Dr Ian Sherwin is a Lecturer in Sports Coaching and Coaching Science at the University of Limerick. Ian’s research interests focus on coach and athlete development. His recent work has investigated coaching behaviours and their impact on the coach-athlete relationship and athlete participation. 

Ian has over 30 years coaching and coach development experience, including 13 years working for the Irish Rugby Football Union (IRFU) and Munster Rugby. Ian continues to coach rugby in a local school and is on the development and competitions committees of his local tennis club.

This essay is an extract from Be the Best You Can Be in Sport- A Book for Irish Youth

Realist Evaluation (Pawson and Tilley (1997), is a theory that studies how social interactions are conducted and why and how the consequent results evolve. Youth sport is a great example of such social interactions, many of which are often beyond the control of the participants. An advancement of this theory is, Critical Realism, which was used by North (2016) to try to explain what motivates the coach to behave in a particular way. This short piece will seek to give you an insight into the coach, as well as advising you in your interactions with the coach and how you can positively influence the training and playing environment.

It is important to appreciate the complex nature of coaching when trying to interpret and understand coaching practice. Human interactions are influenced by many factors and illicit a huge variance in human behaviour. The complexity of coaching, with challenges and specific situational issues unique to each group dynamic is great. In youth sport, the majority of coaches are volunteers who give up their time to help out. Even if the volunteers have attended formal coach education programmes, the research would indicate that these programmes don’t always meet the needs of the coaches (Sherwin et al., 2017). The key message for you is to work with your coach and respect the fact that they are still learning too.

As such, it would be simplistic to compartmentalise coaching in two distinct categories. However, within these two categories we can locate the familiar characteristics of a variety of coaches, and this in turn may help you understand your coach at a deeper level. The first category is the Autocratic Coach whose practice is characterised by the coach leading the decision making and, overall, taking a dominant and directive approach to all exchanges. The autocratic coach will also determine the rules, standards and disciplinary procedures in the group. Crucially, this type of coach typically lacks empathy towards the athletes and relationships are hierarchical in nature with the coach at the top. In contrast, the Democratic Coach encourages athlete participation in decision-making and has an interactive communicative approach to all aspects of the sports programme. The democratic coach easily builds relationships with the athletes, demonstrates empathy, and has a broad appreciation for the athletes’ wider environment beyond sport. The graphic below, taken from Lyle and Cushion (2017) depicts the two extreme ends of the coaching spectrum.

Adapted from Lyle, J. & Cushion, C., (2017). 

Between the extreme examples mentioned here, a number of other coaching styles can be found. These styles are frequently influenced by the context in which the coaching takes place and, unfortunately the perception of what constitutes a “good or successful coach”. In youth sport this is particularly important as a successful coach is often determined by the number of games or trophies the athlete, or group of athletes, with whom the coach is connected, has won. In this context, the outcome is the determining factor and this is neither an accurate or fair means of measuring success. Research from Williams and Kendall (2007) shows that if you only measure success on the outcome it becomes difficult to understand why the particular outcome was achieved. Failing to understand the process that led to the outcome leads to a repetitive coaching regime that will not address the athletes’ developmental needs. The coach’s perspective is wrong and so their focus is not one of development rather, it is results orientated.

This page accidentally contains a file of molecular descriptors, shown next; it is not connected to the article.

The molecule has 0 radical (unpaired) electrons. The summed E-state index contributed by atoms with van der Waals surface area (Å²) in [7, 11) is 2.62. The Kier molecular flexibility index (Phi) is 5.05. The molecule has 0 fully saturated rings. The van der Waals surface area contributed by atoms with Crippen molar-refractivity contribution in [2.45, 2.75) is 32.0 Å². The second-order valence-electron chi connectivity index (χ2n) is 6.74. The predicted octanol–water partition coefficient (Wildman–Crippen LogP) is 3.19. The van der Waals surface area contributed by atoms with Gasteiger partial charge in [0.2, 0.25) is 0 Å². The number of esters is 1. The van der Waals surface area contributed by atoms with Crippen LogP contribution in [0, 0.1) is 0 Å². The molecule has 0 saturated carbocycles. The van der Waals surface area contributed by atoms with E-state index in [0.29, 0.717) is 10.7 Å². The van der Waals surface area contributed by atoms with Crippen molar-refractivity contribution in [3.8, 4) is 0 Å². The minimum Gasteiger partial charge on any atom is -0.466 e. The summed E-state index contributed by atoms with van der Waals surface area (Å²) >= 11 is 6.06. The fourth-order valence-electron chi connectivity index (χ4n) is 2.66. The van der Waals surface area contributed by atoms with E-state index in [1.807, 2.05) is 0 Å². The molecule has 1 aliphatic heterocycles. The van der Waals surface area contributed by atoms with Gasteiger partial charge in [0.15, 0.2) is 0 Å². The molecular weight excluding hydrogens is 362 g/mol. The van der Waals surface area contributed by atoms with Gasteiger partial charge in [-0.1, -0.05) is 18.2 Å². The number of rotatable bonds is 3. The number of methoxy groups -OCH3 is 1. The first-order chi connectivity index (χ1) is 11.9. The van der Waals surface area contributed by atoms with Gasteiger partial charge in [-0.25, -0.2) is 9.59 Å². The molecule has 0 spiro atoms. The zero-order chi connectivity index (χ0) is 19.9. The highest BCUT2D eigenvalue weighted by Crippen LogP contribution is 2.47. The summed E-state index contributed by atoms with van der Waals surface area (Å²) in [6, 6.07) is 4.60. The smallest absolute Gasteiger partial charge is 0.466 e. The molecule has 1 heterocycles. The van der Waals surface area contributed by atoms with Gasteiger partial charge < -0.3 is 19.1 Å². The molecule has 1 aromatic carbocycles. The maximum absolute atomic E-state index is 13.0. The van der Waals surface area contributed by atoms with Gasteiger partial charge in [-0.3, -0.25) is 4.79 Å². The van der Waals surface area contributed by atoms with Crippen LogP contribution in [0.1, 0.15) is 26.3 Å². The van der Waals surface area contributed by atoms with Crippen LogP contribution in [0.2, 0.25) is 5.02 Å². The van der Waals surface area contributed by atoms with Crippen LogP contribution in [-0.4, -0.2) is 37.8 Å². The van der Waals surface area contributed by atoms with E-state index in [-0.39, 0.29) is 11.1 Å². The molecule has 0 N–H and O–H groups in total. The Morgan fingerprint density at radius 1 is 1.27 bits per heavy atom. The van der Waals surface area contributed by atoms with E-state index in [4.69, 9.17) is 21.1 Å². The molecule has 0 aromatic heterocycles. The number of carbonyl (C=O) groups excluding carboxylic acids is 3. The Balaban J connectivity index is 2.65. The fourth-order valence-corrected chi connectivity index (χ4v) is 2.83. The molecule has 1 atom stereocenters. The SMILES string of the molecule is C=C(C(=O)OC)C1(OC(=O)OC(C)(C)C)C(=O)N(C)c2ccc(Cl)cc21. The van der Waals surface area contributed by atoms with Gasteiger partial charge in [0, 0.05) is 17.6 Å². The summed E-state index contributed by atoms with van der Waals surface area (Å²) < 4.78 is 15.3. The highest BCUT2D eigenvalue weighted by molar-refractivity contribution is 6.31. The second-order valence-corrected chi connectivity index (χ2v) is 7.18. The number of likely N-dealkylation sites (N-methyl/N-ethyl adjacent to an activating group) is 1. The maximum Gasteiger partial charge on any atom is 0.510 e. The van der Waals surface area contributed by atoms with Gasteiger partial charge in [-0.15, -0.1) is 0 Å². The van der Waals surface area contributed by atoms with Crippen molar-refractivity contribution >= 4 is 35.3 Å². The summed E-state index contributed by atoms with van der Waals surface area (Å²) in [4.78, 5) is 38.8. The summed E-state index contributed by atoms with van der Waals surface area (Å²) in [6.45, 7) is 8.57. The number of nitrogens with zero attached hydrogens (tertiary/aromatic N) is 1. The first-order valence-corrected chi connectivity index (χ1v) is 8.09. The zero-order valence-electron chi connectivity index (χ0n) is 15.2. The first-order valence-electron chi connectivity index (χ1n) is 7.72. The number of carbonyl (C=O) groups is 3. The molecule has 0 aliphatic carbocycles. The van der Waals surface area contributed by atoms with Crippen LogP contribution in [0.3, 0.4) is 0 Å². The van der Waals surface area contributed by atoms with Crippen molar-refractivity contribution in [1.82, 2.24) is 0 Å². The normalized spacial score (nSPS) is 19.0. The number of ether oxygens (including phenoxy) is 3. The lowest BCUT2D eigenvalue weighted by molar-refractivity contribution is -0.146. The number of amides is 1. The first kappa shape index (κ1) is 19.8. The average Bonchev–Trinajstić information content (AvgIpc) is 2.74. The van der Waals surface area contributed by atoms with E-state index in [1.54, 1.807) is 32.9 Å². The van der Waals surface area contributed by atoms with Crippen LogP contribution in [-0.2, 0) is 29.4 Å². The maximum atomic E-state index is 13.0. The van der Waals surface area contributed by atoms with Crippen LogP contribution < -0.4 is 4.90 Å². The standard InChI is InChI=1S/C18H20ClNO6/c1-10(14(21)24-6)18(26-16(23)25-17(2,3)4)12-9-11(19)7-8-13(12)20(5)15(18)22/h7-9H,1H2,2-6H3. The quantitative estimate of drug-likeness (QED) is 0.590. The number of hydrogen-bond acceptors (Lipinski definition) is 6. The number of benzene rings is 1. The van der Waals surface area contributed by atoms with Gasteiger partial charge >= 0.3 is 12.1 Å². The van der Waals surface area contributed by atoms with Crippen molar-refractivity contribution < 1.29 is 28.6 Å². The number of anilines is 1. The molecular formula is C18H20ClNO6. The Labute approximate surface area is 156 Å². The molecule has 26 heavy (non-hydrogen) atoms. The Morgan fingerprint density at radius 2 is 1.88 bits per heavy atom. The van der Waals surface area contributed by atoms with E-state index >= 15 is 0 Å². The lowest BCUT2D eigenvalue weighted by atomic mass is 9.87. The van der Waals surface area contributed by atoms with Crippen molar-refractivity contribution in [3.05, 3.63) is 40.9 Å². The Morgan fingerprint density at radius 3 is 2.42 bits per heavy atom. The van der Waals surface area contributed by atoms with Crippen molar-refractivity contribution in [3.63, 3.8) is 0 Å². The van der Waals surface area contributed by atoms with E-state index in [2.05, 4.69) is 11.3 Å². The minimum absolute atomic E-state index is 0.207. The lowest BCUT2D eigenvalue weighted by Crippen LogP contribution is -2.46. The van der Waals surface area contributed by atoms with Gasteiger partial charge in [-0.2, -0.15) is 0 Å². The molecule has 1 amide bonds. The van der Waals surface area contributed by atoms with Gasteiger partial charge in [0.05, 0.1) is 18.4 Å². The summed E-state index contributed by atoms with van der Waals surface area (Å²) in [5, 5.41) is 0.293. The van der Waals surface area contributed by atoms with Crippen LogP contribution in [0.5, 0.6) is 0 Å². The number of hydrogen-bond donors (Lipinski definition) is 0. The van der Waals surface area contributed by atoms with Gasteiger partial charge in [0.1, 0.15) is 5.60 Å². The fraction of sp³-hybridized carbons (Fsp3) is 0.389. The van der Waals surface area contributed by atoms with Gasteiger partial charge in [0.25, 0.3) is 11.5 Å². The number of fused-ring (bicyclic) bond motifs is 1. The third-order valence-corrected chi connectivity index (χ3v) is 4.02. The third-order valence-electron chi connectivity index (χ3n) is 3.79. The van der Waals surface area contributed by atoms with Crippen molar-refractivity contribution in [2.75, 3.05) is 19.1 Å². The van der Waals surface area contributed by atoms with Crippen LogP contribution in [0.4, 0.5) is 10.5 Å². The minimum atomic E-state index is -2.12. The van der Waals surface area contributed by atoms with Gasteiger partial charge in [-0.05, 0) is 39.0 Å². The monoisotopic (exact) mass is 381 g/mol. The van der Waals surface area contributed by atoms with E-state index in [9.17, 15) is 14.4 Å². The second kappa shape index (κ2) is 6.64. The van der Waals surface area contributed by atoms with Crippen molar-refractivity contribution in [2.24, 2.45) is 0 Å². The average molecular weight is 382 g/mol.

This type of coaching can also be referred to as ‘conquest coaching’ (Wilson and Burdette, 2020). Unfortunately ‘conquest coaching’ has a number of negative consequences including decreases in athlete motivation, self-confidence and drop-out (Gearity and Murray, 2011). When the objectives and expectations of either side of the coach-athlete dyad are not compatible, the relationship will break down. The consequence of this situation is often one or the other leaving the environment. One possible solution to this is to set agreed goals for the group at the start of the year. Goals and objectives help to show progress in a more intelligent manner than merely winning and losing. It is quite acceptable that you and your teammates suggest such a beginning of year practice in the absence of the coach doing so. It is possible the coach has not thought about it or doesn’t have the required confidence or skill set to lead such an activity. It is likely the coach will welcome such a suggestion from you and if the activity is managed correctly at the start of the year and reviewed intermittently thereafter it may provide the clarity required for the coach to focus their attention on smarter and more controllable inputs. This will help you, your teammates and your coach to have a clear focus on progress and learning throughout the season ensuring that “outcome and trophies” are not the only objective.